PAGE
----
Kshemapura (or Purandarapura): Scholars have identified this place mentioned in ancient records to be the same as (or very near ) Gerusoppa, in current day Shivamogga district in Karnataka – close to the famed Jog falls. This was a busy trading post during those times due because it was on the route between Vijaya Nagara and the ports on Karnataka’s west coast.
Ikkeri: One of the capitals of the Nayakas (chieftains) of Keladi-Bidanooru. Now this is a village near to Sagara town in current day Shivamogga district
Bidanooru : Another capital of the Nayakas who ruled this area in the 15-16-17 th centuries. Located near Hosanagara, in current day Shivamogga district.
Belooru : An ancient town in current day Hassan district. This place was also called Velaapuri. Hoysala kings have built an extremely beautiful temple of Channakeshava here (1117 AD)
Kollooru: A temple town in the Udupi district of Karnataka. Famous for the deity – Mookambike.
Sringeri : A temple town in the ChikkamagaLooru district of Karnataka. Shankaracarya established one of his four
mathas here in the 9th century. This has been a center of learning since then.
Vidyaranya, the pontiff of Shringeri in mid 14th century was the key man who stood behind Harihara and Bukka to establish the Vijaya Nagara empire
Vijaya Nagara : Current day Hampe, in Hosapete district of Karnataka, was the capital of the Vijaya Nagara empire.
varaha : a coin, a denomination of money, in ancient and medieval India
Kanyakumari: Referred to as ‘the place in the South, famed for a diamond nose ring of the deity’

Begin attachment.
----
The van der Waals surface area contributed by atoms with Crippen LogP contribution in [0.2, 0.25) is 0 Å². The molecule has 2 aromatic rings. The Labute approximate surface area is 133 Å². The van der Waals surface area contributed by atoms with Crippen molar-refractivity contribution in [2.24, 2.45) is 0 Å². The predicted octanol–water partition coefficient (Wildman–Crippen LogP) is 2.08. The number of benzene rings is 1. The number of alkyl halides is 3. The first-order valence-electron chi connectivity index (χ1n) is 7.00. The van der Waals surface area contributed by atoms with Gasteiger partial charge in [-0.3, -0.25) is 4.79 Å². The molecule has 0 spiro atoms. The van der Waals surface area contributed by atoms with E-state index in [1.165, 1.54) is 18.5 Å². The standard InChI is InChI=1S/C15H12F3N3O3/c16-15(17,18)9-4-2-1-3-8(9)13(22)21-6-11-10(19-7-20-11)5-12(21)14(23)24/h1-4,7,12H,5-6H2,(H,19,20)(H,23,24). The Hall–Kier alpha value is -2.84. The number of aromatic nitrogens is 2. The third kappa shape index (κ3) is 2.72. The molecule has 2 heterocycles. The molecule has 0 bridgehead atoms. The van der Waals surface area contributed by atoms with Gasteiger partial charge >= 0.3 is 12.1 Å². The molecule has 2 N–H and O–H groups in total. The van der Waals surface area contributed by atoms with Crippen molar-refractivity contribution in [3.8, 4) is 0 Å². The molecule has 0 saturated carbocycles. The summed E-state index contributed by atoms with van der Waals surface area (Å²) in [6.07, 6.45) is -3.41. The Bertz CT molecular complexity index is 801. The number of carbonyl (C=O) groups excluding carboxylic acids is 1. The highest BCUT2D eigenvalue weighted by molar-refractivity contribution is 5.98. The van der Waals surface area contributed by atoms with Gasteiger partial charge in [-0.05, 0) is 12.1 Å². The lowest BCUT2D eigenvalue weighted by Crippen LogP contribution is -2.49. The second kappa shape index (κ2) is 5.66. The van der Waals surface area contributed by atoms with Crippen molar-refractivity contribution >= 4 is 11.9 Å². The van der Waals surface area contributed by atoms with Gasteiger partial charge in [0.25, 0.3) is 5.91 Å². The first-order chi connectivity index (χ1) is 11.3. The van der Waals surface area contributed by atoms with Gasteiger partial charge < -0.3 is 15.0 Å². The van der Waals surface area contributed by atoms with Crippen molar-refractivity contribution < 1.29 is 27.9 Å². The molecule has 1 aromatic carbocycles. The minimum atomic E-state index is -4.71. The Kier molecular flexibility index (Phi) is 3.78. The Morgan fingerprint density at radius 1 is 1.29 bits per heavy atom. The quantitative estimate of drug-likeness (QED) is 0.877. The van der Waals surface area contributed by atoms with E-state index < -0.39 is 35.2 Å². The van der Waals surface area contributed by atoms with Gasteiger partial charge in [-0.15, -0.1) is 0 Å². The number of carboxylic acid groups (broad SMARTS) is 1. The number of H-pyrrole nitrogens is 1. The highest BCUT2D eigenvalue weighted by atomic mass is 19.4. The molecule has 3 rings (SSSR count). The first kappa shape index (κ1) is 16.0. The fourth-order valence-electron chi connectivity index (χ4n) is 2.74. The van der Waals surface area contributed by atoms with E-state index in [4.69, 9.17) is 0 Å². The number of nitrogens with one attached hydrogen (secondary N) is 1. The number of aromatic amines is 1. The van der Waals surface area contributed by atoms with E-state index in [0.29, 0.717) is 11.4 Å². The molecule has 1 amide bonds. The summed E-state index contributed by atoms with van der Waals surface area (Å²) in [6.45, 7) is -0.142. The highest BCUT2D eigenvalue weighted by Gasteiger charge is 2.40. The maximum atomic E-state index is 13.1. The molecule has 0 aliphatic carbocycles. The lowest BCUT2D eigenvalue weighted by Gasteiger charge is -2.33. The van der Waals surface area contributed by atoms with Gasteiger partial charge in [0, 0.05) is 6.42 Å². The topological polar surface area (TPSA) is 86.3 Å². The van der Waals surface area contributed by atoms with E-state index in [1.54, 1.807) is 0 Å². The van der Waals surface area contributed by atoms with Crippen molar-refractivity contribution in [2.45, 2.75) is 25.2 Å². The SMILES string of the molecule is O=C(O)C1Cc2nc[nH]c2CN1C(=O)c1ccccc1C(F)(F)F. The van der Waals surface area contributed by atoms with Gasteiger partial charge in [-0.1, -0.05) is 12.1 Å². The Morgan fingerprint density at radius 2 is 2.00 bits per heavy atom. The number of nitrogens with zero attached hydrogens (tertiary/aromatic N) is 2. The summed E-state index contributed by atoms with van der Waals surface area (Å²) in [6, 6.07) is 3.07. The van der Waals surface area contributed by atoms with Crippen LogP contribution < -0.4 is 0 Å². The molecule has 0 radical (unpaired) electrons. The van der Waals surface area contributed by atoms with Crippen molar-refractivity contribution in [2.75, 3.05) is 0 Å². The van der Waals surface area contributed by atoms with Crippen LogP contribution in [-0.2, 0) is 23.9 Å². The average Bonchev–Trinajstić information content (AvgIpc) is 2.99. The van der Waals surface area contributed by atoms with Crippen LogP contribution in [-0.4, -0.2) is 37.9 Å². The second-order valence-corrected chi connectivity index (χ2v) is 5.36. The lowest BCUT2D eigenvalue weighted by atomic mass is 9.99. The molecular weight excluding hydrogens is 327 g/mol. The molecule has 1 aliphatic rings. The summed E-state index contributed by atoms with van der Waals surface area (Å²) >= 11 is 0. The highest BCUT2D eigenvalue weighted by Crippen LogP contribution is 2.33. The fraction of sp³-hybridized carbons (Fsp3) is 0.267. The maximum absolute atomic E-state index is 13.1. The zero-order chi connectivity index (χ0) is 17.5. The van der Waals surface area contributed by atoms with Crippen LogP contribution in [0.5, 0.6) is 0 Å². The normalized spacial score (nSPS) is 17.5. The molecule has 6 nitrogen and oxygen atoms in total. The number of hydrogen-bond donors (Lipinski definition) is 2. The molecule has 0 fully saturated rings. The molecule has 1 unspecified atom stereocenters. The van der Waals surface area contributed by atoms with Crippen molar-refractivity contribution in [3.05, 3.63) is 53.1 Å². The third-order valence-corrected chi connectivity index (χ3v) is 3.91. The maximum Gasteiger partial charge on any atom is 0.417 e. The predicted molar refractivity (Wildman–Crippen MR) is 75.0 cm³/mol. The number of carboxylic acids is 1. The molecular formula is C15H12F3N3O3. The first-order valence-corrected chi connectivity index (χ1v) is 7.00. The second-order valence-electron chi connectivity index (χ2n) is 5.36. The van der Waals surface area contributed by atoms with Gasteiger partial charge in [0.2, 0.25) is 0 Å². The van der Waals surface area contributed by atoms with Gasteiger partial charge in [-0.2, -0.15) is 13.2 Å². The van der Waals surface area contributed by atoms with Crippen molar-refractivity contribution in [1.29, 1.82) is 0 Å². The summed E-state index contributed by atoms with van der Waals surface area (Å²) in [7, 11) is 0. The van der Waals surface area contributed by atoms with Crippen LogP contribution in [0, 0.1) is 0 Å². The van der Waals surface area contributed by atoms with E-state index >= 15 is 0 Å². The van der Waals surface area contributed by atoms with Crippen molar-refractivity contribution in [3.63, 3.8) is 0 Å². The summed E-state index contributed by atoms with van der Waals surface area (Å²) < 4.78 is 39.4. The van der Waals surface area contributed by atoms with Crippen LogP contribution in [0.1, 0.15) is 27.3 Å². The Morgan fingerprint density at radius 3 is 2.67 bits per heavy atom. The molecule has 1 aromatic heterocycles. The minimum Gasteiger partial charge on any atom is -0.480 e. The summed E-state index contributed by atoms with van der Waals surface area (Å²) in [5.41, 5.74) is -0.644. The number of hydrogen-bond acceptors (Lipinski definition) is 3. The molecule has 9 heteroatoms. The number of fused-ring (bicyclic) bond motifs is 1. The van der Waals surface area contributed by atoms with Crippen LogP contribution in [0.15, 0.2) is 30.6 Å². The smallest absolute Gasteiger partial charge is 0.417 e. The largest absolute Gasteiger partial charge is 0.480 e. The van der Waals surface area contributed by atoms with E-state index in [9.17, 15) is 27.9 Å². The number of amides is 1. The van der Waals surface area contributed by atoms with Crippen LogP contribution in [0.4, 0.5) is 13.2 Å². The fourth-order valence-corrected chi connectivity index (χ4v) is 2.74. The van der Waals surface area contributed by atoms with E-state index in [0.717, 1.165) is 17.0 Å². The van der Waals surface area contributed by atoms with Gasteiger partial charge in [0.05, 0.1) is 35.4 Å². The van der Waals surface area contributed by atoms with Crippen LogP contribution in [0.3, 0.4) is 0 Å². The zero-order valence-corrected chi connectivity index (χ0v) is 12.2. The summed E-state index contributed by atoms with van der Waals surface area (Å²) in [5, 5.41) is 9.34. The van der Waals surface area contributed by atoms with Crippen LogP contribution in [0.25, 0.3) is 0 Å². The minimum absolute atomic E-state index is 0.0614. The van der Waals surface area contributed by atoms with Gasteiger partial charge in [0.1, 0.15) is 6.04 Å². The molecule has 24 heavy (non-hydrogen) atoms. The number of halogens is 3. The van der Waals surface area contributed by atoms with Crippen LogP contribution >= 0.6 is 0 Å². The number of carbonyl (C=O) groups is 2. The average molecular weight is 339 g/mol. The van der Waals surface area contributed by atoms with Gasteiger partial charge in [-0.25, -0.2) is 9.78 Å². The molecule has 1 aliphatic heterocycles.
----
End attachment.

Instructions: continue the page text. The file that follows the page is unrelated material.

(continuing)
Vaikunta Dasa: One of the Dasas in Haridasa Parampare. He is said to have lived in Belooru.
*** -> approximately the translation of the pallavi of a pada of Purandara Dasa – “Adaddella oLitE Ayitu, namma Sridharana sEvege sAdhana sampattAyitu”
Location map of places that are mentioned in the story :
Today is the next day after New Year Day. When I was young, the day after Yugadi, the Indian new year day was celebrated as “Varsha Todaku” – Difficult to translate – but something like :Hurdle day for the new year 🙂 If you did anything good on this day, it is believed that you would do that through the whole year. No doubt that I was expected to do things that were considered good by my parents. 😉 Extending that principle, today is the “varsha toDaku” day for the Gregorian calendar , and I want to do something good. Such as telling a nice old story.
India has been the home to one of the ancient civilizations of the world. Some of the thinkers from the early period, four thousand years ago, seem to have had thoughts very advanced for their times. The Rig Veda says: “The truth is one – the wise call it by many names“. Another Samskrita couplet says : “Just like the water from the rains ultimately reaches the ocean – your prayers will reach the almighty, whatever you call him.”Starting with these roots, India supported everything from Atheism to Monotheism to a multitude of Gods and Goddesses.
Ancient Indians saw Gods and Goddesses in all forms of nature. The Sun, the Moon, planets, the air, rivers, the ocean, and even animals were seen as personification of the almighty. With so many gods, can mythological stories fall behind? This story is from Indian mythology, but could be true irrespective of where we come from!